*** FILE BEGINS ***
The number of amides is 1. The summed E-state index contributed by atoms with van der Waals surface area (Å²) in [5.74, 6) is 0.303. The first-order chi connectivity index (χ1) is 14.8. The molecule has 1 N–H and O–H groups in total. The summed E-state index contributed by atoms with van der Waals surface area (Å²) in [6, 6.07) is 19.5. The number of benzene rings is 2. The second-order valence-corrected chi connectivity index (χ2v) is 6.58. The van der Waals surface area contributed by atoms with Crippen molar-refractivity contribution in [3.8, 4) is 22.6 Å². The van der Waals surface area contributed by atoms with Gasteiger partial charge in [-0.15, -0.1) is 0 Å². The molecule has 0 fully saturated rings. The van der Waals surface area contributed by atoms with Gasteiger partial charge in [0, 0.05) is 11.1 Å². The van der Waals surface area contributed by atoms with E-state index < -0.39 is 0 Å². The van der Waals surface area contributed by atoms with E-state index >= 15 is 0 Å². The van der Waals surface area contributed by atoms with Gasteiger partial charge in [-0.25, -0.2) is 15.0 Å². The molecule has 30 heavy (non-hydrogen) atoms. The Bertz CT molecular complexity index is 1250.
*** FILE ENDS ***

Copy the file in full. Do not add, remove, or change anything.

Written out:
The number of amides is 1. The summed E-state index contributed by atoms with van der Waals surface area (Å²) in [5.74, 6) is 0.303. The first-order chi connectivity index (χ1) is 14.8. The molecule has 1 N–H and O–H groups in total. The summed E-state index contributed by atoms with van der Waals surface area (Å²) in [6, 6.07) is 19.5. The number of benzene rings is 2. The second-order valence-corrected chi connectivity index (χ2v) is 6.58. The van der Waals surface area contributed by atoms with Crippen molar-refractivity contribution in [3.8, 4) is 22.6 Å². The van der Waals surface area contributed by atoms with Gasteiger partial charge in [-0.15, -0.1) is 0 Å². The molecule has 0 fully saturated rings. The van der Waals surface area contributed by atoms with Gasteiger partial charge in [0, 0.05) is 11.1 Å². The van der Waals surface area contributed by atoms with E-state index < -0.39 is 0 Å². The van der Waals surface area contributed by atoms with E-state index >= 15 is 0 Å². The van der Waals surface area contributed by atoms with Gasteiger partial charge in [-0.25, -0.2) is 15.0 Å². The molecule has 30 heavy (non-hydrogen) atoms. The Bertz CT molecular complexity index is 1250.